Location: Salemi, Italy
Explore the rich archaeological past of ancient Sicily, uncovering the ancient Iron Age, Greek, Roman, and Medieval remains beneath modern Salemi, Sicily. Live and excavate in a city which is over 2,500 years old while learning to excavate stratigraphically and discovering artifacts from the past. Salemi was first inhabited by the indigenous Iron Age Elymi of western Sicily 2,500 years ago. Since then, Salemi has been inhabited continuously through the Greek contact, Roman, Byzantine, Islamic, Norman, Swabian, Medieval, Renaissance, and modern periods. Excavations in the modern city of Salemi commenced in 2001, discovering an Elymian house. Since then, NIU's excavations have uncovered Greek contact period houses, Roman cisterns, Medieval buildings and cisterns, Renaissance grain silo's, and much more.
Instruction will consist of two modules including field excavation and museum -exhibit development. Students will learn hands-on field excavation techniques, archaeological mapping, artifact processing, pottery illustration, vessel reconstruction, exhibit design, and exhibit installation. Excavation and museum schedules include full days Monday through Friday and half days on Saturdays. Lectures on the history and archaeology of Salemi and western Sicily will be complemented by weekend trips to nearby archaeological sites including Mokarta, Segesta, Erice (ancient Eryx), Marsala, and Selinunte (ancient Selinus).
Student participation is organized by Northern Illinois University's College of Liberal Arts and Sciences and the Study Abroad Office. Contact Professor Michael Kolb, PhD, Department of Anthropology, Northern Illinois University; firstname.lastname@example.org; tel. (815)753-7037 for more information. This program is open to both undergraduate and graduate students enrolled at any university or college. This six-credit course covers all field school activities, airfare to Sicily not included.
Period(s) of Occupation: Iron Age, Greek contact, Roman, Byzantine, Islamic, Norman, Swabian, Medieval, Renaissance, Modern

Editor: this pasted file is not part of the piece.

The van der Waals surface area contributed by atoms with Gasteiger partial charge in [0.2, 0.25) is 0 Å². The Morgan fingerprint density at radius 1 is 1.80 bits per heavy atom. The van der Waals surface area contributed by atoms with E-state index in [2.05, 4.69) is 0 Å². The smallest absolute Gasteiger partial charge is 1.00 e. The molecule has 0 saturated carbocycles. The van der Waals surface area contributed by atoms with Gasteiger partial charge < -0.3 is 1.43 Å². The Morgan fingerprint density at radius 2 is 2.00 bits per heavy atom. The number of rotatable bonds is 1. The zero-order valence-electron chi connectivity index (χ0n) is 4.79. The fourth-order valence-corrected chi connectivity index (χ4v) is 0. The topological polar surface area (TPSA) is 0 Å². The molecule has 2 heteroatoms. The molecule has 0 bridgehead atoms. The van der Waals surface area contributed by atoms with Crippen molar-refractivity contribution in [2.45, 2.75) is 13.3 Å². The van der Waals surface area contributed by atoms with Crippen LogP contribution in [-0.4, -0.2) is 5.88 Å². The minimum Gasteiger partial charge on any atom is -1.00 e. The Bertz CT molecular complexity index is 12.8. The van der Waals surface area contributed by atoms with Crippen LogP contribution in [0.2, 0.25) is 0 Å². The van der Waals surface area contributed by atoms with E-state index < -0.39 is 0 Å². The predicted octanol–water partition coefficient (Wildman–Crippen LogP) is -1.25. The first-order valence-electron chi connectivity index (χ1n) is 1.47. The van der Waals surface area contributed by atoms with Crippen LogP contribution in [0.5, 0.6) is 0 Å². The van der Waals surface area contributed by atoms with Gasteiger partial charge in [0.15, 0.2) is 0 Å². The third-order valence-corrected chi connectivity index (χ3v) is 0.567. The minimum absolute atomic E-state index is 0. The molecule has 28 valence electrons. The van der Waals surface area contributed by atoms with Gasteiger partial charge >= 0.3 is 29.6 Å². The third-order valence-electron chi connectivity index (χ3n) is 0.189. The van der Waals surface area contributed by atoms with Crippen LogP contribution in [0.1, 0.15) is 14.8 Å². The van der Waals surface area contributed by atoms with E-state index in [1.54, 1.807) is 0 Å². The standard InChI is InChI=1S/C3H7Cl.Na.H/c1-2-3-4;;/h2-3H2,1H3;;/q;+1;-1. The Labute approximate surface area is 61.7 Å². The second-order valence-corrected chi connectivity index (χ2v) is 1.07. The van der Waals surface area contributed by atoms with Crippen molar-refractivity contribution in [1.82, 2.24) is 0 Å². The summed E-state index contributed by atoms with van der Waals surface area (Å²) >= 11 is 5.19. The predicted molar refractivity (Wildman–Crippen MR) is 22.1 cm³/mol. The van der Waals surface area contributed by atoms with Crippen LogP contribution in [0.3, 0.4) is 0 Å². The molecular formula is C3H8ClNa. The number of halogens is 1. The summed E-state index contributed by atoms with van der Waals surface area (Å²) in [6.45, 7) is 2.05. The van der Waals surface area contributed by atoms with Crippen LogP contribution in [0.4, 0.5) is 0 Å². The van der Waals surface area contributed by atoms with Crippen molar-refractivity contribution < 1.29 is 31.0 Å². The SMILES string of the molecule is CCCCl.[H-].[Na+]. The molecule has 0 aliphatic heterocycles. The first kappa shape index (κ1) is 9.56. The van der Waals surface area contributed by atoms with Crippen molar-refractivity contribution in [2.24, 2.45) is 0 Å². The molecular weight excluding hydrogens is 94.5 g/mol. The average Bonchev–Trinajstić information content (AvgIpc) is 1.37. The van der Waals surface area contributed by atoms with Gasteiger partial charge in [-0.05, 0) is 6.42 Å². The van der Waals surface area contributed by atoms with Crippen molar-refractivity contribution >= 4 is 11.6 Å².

Minimum Length of Stay for Volunteers: 4 weeks
Room and Board Arrangements
Participants will stay in the project fieldhouse located in Salemi, Sicily with double or triple occupancy dormitory-style rooms. Seventeen meals a week will be provided. Dinners during the week are cooked by a local chef. Transportation from/to the Palermo airport (PMO) is included as well as all daily transportation to/from the site and all scheduled weekend excursions.
Balco, W. and M. Kolb (2009). "Loomweights as Material Culture Indicators: A western Sicilian case study." SOMA 2008: Proceedings of the XII Symposium on Mediterranean Archaeology, Eastern Mediterranean University, Famagusta, North Cyprus, 5-8 March 2008. H. Oniz. Oxford, Archeopress. BAR International Series 1909: 177-182.
Heinzel, C. and M. Kolb (2011). "Holocene land use in western Sicily: a geoarchaeological perspective." Human Interactions with the Geosphere: The Geoarchaeological Perspective. L. Wilson. London, Geological Society. Special Publications 352: 97-107.
Kolb, M. J. (2007). "The Salemi Survey Project: long-term landscape change and political consolidation in interior western Sicily 3000 BC-AD 600." Uplands of Ancient Sicily and Calabria: the archaeology of landscape revisited. M. Fitzjohn. London, Accordia Research Institute, University of London. Volume 13, Accordia Specialist Studies on Italy: 171-185.
Kolb, M. J. and R. J. Speakman (2005). "Elymian regional interaction in Iron Age western Sicily: a preliminary neutron activation study of incised/impressed tablewares." Journal of Archaeological Science 32: 795-804.
Kolb, M. J., P. Vecchio, et al. (2007). "The lost settlement of Halikyai and excavations at Cappasanta, Salemi, Sicily." Uplands of Ancient Sicily and Calabria: the archaeology of landscape revisited. M. Fitzjohn. London, Accordia Research Institute, University of London. Volume 13, Accordia Specialist Studies on Italy: 197-208.
Leighton, R. (1999). Sicily Before History: an archaeological survey from the Paleolithic to the Iron Age. Ithaca, New York, Cornell University Press.